“A snake’s small eye blinks dull and shy;
And the lady’s eyes they shrunk in her head,
Each shrunk up to a serpent’s eye
And with somewhat of malice, and more of dread,
At Christabel she looked askance!”
(lns 585–90)
Again, the invocation of serpentine affiliation births a fully realised snake in female form—a trope that similarly takes root in Keats’s Lamia. Coleridge and Keats thus toggle back and forth imagining the baleful accounts of snake women. Whereas Lamia’s divestment of her human form precedes the consummation of her marriage, Geraldine’s unveiling proceeds from the consummation of the relationship on the connubial couch. Christabel pleads with her father, “By my mother’s soul do I entreat / That thou this woman send away!” (lns. 618–19). Although Christabel’s mother remains antagonistically opposed to Geraldine throughout the poem (demonstrating perhaps their fungibility), the plea to send Geraldine away is not predicated on the fear of Geraldine as snake. Put simply, Christabel may have fears but ophidiophobia is not one of them. Christabel’s fear realised is her father’s promise to “crush” the snake, which would simultaneously serve to crush her lover. Christabel cannot allow the threat of violence, wielded again by domineering men, against Geraldine—an echo of their initial encounter. Christabel’s pleas safeguard Geraldine from violation or threat as well as sanctify the eroticisms they share. Crushing the snake thus becomes a pseudo-euphemism that disavows female intimacy and subjects female intimate partners to physical violence by unwelcomed male partners.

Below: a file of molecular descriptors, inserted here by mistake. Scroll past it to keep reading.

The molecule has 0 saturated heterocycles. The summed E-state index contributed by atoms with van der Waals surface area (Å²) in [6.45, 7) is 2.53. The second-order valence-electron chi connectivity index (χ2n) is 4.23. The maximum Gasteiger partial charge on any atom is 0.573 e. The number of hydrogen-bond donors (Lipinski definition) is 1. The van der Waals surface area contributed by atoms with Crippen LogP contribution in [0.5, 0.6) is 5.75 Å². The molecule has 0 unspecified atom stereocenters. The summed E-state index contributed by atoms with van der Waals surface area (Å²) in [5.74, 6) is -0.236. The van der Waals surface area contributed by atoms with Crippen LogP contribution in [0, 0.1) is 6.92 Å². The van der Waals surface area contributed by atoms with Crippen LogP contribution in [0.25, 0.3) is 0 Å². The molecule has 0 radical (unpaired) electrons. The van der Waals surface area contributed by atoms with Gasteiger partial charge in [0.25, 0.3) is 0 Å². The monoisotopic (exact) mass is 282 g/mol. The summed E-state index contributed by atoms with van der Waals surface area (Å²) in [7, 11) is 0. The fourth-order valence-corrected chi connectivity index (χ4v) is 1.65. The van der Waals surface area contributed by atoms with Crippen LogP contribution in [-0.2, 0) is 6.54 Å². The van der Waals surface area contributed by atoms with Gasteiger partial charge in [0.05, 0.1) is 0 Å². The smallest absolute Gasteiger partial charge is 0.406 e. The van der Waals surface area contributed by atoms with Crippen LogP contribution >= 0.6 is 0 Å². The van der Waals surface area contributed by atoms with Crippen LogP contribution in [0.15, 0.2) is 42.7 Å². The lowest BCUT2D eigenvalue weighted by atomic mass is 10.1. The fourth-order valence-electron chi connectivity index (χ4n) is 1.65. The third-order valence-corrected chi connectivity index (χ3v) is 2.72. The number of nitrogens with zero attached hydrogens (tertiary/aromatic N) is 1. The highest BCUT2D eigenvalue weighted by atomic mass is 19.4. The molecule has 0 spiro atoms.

Such a protection becomes even more palpably felt: throughout the poem, Christabel has audibly morphed into snake form. Reptilian embodiments, in other words, become contagious in Christabel. Following her father’s pronouncement, and witnessing Geraldine in her reptilian body, “Christabel in dizzy trance / Stumbling on the unsteady ground / Shuttered aloud, with a hissing sound” (lns. 591–93). This is not Christabel’s first hissing sound; it likewise accompanies Christabel’s previous vision of Geraldine as a snake in her mind’s eye: “Again she saw that bosom old / Again she felt that bosom cold / And drew in her breath with a hissing sound: / Whereat the Knight turned wildly round, / And nothing saw, but his own sweet maid / With eyes upraised, as one that prayed” (lns. 457–62). Christabel’s onomatopoeic hisses attract the attention of her father, an aural indicator that notices not only serpentine sensuousness but also a mark of female intimate relations. To hiss, as Christabel does, is to incriminate herself, which is captured by a recognition that Christabel makes the morning after, “’Sure I have sinn’d!’ said Christabel, / ‘Now heaven be praised if all be well!’” (lns. 381–382). The sibilant sounds of Christabel’s admission extend the aural quality of the hiss and invite readers to embrace the erotic soundtrack of Christabel’s serpentine transformation—a transformation that aspires to embrace Geraldine in both human and reptile embodiments. In “The Anaconda”, the sight of the indistinguishable serpent becomes the impetus for queer entanglements; in The Monk, the invocation of a snake’s touch fosters erotic impulses; and in Christabel, it is both the vision of the snake and its accompanying aurality that make possible the female intimacy of human-reptile unions. By Coleridge’s handling, to relish the beauties of female intimacy is to likewise relish the pleasures that anguilliform avails.